Your libido (i.e., desire for sex) exists on a spectrum and can be fluid over time. In other words: it’s perfectly normal to go through seasons in life where sex is the last thing on your mind. Still, normal doesn’t mean untroubling—especially when you feel that your struggle with erotic enthusiasm is negatively impacting your romantic relationship. Of course, while you’re under no obligation to have sex more than you want to, you may still wish to increase your sexual desire to meet your partner's needs. That's fine, too.
And a great place you could start from would be the following tips.
#1: Eat libido-enhancing foods
First, a disclaimer. There isn't one food (i.e., "magic bullet") that'll push your sex button. Instead, the following "aphrodisiac" foods are centered around key nutrients that play a role in regulating libido levels:
- Zinc-rich foods: Sexually speaking, zinc is a crucial micronutrient for men. According to a 2013 study, researchers found that sense of smell may be important to libido—especially in younger men (1). But wait. What does that have to do with zinc? As it turns out, zinc deficiency can reduce one’s sense of smell (2). In turn, highlighting the importance of getting enough zinc. To hit your daily recommended intake levels of zinc (11 mg for men, 8 mg for women), prioritize meat, shellfish, legumes, nuts, whole grains, and eggs in your diet (3). Feel free to make up any shortfall with Dr. Danielle’s Elderberry Immune Assist whenever necessary, too.
- Antioxidants: According to a 2018 study published in The Journal of Sexual Medicine, an increased intake of antioxidants helped reduce the risk of erectile dysfunction by a whopping 38%—and increased sex drive in women (4). So, what are some examples of antioxidant-rich foods? Berries, spinach, beans, kale, and artichokes are just a few healthful additions to add to your plate (5). Those looking for a little more "oomph" could also consider supplementing with either Dr. Danielle's Turmeric Curcumin or Alpha-Lipoic Acid. Both are potent antioxidants likely to put you in a frisky mood.
#2: Try natural remedies
Foods aren’t the only thing you could put in your mouth (ahem) to increase your desire for sex. Below, find a list of scientifically proven supplements that could light the sexual fire in you:
- Tribulus terrestris: Helps increase sex drive in both men and women. According to a 2014 study, for instance, 88% of women taking 750 mg of Tribulus terrestris daily reported increased sexual satisfaction after 90 days (6). Also, this 2016 study found that 79% of men taking 750 to 1,500 mg of Tribulus terrestris daily experienced improved sexual desire after two months (7).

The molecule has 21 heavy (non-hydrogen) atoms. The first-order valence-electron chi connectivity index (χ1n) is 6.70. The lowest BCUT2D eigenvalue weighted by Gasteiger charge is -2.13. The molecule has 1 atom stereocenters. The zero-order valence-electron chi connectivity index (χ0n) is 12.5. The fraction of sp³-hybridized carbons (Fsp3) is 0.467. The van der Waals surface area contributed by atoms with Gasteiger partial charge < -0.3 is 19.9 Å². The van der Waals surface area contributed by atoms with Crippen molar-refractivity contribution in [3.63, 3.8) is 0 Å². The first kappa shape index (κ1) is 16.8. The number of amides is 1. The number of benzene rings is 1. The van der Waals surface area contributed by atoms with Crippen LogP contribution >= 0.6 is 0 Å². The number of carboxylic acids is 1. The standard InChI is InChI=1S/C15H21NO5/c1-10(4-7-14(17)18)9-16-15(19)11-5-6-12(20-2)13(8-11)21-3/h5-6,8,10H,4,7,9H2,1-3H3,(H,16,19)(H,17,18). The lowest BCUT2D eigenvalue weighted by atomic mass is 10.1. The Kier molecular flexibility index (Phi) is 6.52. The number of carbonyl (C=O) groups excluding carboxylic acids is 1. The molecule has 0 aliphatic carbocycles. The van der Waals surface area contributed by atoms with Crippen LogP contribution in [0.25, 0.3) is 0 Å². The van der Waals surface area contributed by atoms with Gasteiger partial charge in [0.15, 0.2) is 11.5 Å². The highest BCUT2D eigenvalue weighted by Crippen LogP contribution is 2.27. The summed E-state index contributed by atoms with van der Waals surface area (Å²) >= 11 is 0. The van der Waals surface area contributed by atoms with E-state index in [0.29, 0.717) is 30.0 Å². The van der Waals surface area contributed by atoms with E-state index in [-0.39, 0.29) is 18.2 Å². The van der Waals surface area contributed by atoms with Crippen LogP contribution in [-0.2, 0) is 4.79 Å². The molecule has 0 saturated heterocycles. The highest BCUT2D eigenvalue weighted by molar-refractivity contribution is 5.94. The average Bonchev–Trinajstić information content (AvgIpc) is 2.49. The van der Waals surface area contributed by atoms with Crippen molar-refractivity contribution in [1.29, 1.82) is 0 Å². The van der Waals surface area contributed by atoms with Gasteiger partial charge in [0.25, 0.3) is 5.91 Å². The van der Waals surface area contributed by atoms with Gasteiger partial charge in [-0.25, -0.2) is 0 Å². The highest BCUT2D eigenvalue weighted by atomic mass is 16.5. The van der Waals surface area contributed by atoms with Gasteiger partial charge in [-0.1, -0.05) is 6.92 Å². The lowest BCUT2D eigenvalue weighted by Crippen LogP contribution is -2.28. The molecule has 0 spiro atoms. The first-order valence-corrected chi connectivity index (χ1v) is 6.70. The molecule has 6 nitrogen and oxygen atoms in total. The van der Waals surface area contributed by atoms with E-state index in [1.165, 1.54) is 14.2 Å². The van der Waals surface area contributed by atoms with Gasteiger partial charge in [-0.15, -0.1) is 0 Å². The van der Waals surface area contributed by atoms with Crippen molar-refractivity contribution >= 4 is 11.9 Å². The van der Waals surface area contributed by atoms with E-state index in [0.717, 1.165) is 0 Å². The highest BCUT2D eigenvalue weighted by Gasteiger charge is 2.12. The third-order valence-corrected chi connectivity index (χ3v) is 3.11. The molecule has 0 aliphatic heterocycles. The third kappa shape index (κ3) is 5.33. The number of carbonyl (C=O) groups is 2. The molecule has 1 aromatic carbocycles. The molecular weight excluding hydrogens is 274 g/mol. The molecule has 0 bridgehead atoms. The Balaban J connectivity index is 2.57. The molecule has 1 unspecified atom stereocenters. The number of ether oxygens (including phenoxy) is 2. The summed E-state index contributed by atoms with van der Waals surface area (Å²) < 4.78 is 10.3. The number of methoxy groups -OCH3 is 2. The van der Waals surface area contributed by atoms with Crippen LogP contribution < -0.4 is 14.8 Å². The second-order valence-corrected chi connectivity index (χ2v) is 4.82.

- Maca: A root vegetable traditionally used to enhance sex drive; most studies find that taking 1.5 to 3.5 grams daily for at least two weeks is sufficient to boost libido (8, 9).
- Saffron: According to a 2019 review of five studies, this delicious spice significantly improved various aspects of sexual pleasure, desire, and arousal in men and women (10).
#3: Make time for sex
An important thing to note is that not everyone experiences desire, then arousal. In recent years, sexologists (i.e., scientists who study human sexuality) have found that some people need to be aroused first to experience desire (11). Although we commonly equate libido with spontaneous sexual desire—the feeling of wanting sex that happens out of the blue—there’s a second type called the "responsive desire". The latter refers to the kind of desire present only after a sexual encounter begins. So, if that sounds like you, don't just wait for the sudden urge to have sex.
Instead, set aside time to be intimate (e.g., put it in your schedule) and prepare to put yourself in the right mindset to connect physically with your partner. You could do so by thinking about sex during the day, masturbating, or watching a movie that arouses you.
#4: Take care of your gut
You’ve heard about the gut-brain axis (i.e., the links between your gut health, cognitive, and emotional functions). But did you know your gut could influence your libido too? A large part of it has to do with serotonin—the happiness hormone (12). Because your gut produces the majority of serotonin (roughly 95%!) in your body, an unhealthy gut could result in low serotonin levels, which, in turn, is associated with lower sex drives (13). And when you think about it, well, it makes sense. Who’s up for sexy time when they’re feeling down? Nobody, that’s who.
So, how do you take care of your gut (to promote healthy sexual desire levels)? It starts with feeding your microbiome and adding more good bacteria to the mix. Focus on eating more probiotic foods, like yogurt, kimchi, kombucha, and sauerkraut (14, 15, 16). And, of course, it wouldn't hurt to look into probiotic supplements (e.g., Dr. Danielle’s Probiotics) either. Going a step further to repair and protect your gut lining with Dr. Danielle’s Gut Assist—which comes in two delicious flavors: Berry and Orange—will also help provide the optimal environment needed for your good gut bacteria to thrive.
#5: Get good-quality sleep